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Academic Medicine:
doi: 10.1097/ACM.0b013e3181f9fea9
Other Features: Teaching and Learning Moments

Perspectives

Guerrera, Mary P. MD

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Dr. Guerrera is professor, Department of Family Medicine, University of Connecticut School of Medicine, Farmington, Connecticut.

It was an exceptionally busy day at our family medicine training site. With the place a hum and at maximum capacity, I found myself working from exam rooms not part of my usual routine. In the middle of a physical on a young man, I lowered the back of the exam table. Being in an unfamiliar room, I searched to find the appropriate lever. Unaware that the table was an older model than the ones in my ‘regular' rooms, I depressed the lever, anticipating the need to push the back into position. To my surprise, the full force of the upright table suddenly slammed down, smashing my thumb in its path! Following the initial shock and pain, I realized I was bleeding and awkwardly explained to my patient (while grabbing a handful of tissues, compressing, and elevating my thumb) that I needed to step out of the room and would be back as soon as possible. While fleeing into the hallway and feeling rather vagal, I bumped into a nurse who took one look at me and demanded that I go lie down.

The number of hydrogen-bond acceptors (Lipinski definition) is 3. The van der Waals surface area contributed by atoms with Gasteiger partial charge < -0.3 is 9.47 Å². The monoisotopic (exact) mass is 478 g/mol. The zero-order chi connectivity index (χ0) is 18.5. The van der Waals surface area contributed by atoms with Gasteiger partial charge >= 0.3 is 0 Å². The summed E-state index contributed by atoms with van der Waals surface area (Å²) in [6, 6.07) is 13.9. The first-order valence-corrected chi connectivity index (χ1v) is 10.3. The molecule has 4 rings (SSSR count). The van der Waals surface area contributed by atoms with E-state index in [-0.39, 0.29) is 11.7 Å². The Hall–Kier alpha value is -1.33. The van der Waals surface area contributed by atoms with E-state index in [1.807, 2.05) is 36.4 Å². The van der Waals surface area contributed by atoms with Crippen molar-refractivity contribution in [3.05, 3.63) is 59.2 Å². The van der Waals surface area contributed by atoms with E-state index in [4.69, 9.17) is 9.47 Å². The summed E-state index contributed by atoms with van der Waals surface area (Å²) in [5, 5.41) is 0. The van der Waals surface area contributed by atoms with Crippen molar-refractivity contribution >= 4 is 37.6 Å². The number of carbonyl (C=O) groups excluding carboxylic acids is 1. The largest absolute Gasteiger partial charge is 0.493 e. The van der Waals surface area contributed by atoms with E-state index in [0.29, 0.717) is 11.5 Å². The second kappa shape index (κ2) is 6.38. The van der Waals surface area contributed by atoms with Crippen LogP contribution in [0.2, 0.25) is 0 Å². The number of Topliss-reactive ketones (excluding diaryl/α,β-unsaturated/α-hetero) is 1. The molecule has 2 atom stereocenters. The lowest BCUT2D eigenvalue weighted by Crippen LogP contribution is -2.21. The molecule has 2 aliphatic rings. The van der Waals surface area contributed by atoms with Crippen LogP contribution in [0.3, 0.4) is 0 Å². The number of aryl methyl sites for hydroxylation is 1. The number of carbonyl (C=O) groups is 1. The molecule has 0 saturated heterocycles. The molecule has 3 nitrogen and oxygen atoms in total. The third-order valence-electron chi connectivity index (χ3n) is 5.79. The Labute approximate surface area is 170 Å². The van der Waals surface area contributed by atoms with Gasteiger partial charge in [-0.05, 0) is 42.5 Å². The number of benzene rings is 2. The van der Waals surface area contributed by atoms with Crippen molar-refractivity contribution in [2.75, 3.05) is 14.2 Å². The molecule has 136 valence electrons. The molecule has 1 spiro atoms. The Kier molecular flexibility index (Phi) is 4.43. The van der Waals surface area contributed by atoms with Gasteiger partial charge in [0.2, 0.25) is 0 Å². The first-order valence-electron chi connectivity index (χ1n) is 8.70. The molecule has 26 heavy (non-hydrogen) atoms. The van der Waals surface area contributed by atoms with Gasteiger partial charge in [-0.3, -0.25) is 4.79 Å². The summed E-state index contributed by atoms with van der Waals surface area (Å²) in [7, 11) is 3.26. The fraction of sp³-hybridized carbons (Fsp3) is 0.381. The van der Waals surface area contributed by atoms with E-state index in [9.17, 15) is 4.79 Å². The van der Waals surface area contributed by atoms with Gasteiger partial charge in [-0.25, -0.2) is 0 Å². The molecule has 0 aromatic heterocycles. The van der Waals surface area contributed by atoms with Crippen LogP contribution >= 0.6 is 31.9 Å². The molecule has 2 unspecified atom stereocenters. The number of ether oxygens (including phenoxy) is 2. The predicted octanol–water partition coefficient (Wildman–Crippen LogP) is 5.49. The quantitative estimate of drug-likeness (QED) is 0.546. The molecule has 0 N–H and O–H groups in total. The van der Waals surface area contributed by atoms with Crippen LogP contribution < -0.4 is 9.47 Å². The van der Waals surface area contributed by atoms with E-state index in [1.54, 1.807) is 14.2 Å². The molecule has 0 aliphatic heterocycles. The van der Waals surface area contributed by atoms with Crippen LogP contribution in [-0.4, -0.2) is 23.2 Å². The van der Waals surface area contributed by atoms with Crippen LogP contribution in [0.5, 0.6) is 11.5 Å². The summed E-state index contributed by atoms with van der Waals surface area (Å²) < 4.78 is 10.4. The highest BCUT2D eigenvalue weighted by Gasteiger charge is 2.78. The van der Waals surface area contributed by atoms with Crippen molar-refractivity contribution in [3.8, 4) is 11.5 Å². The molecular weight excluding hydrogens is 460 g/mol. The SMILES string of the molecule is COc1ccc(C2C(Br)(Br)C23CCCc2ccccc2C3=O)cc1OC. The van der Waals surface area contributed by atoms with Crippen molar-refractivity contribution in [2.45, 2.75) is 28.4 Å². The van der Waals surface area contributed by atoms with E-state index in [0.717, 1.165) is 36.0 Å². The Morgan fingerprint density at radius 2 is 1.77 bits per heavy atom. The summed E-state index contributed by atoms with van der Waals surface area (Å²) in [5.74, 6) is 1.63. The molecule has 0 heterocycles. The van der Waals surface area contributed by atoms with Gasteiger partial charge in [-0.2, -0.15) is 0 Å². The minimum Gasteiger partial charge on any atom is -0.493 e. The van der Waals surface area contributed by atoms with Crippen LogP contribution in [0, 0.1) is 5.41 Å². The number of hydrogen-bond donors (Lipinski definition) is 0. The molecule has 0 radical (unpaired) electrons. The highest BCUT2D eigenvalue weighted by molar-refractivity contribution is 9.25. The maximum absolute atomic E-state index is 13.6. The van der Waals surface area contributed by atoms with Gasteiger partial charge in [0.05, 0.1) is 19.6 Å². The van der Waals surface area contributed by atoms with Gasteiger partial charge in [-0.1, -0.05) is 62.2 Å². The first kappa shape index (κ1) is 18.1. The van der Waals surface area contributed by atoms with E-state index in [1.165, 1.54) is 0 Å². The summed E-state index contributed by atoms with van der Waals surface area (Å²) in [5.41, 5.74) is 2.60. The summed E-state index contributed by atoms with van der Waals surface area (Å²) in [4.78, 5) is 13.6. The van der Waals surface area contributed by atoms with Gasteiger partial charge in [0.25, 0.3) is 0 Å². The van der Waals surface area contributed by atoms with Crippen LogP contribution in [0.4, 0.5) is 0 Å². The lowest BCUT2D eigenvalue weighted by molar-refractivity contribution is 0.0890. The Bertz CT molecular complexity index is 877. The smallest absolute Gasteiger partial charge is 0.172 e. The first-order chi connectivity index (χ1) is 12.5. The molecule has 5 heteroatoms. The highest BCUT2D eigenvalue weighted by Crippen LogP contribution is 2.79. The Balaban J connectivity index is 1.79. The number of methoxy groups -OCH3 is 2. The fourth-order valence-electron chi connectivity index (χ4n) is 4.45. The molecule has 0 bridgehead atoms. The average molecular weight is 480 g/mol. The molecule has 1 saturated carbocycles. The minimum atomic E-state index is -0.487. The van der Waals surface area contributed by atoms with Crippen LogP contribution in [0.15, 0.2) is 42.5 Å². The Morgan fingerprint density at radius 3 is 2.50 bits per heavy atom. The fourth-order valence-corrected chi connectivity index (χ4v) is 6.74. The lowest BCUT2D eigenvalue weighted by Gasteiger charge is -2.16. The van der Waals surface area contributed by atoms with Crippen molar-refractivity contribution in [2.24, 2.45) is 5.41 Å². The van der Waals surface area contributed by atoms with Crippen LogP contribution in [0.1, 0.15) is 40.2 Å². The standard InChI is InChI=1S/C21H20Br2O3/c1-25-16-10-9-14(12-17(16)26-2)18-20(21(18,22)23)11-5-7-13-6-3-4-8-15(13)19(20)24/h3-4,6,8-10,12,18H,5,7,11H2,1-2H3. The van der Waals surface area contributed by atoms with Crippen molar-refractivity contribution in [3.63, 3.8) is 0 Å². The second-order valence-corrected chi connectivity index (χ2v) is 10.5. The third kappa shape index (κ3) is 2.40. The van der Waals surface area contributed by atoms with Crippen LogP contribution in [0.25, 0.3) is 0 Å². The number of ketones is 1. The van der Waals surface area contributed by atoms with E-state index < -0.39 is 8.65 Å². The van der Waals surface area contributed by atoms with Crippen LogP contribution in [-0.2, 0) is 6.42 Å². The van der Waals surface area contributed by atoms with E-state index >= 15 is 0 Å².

Luckily, I found an open exam room, and, as I lay on the table, a sea of thoughts immediately flooded my mind: How embarrassing! What's happening to the patient? Is my thumb broken? How will I finish the rest of my schedule? Continuing to hold my throbbing thumb above my head while lying on my back, I could not but notice what a boring ceiling we had in our office. In all the years that I had worked here, I never saw it from this angle.

Soon a nurse appeared with an icepack, and we both cautiously examined my thumb, determining that an emergency room visit was a good idea. She exited to make the arrangements, and again I was left in the room staring at the ceiling. “We really should have something interesting up there,” I thought. Nice art work or pictures of nature would be much more comforting than those blank white tiles accented by the bright fluorescent lights.

Fortunately, after careful inspection and cleansing in the ER, my thumb only required a bit of special glue, and I was good to go. I returned to the office the next day armed with pictures from old wilderness calendars, cleanly cut out and ready for posting. The staff was delighted, and the patients loved them. I realized that my exam table mishap had afforded me a poignant perspective. Although we often are advised to see a situation from a different perspective, we do not always put it into practice. I now smile when I look up at the pictures, reminded that becoming a patient in my own office yielded valuable insights that I could only have imagined.

© 2010 Association of American Medical Colleges

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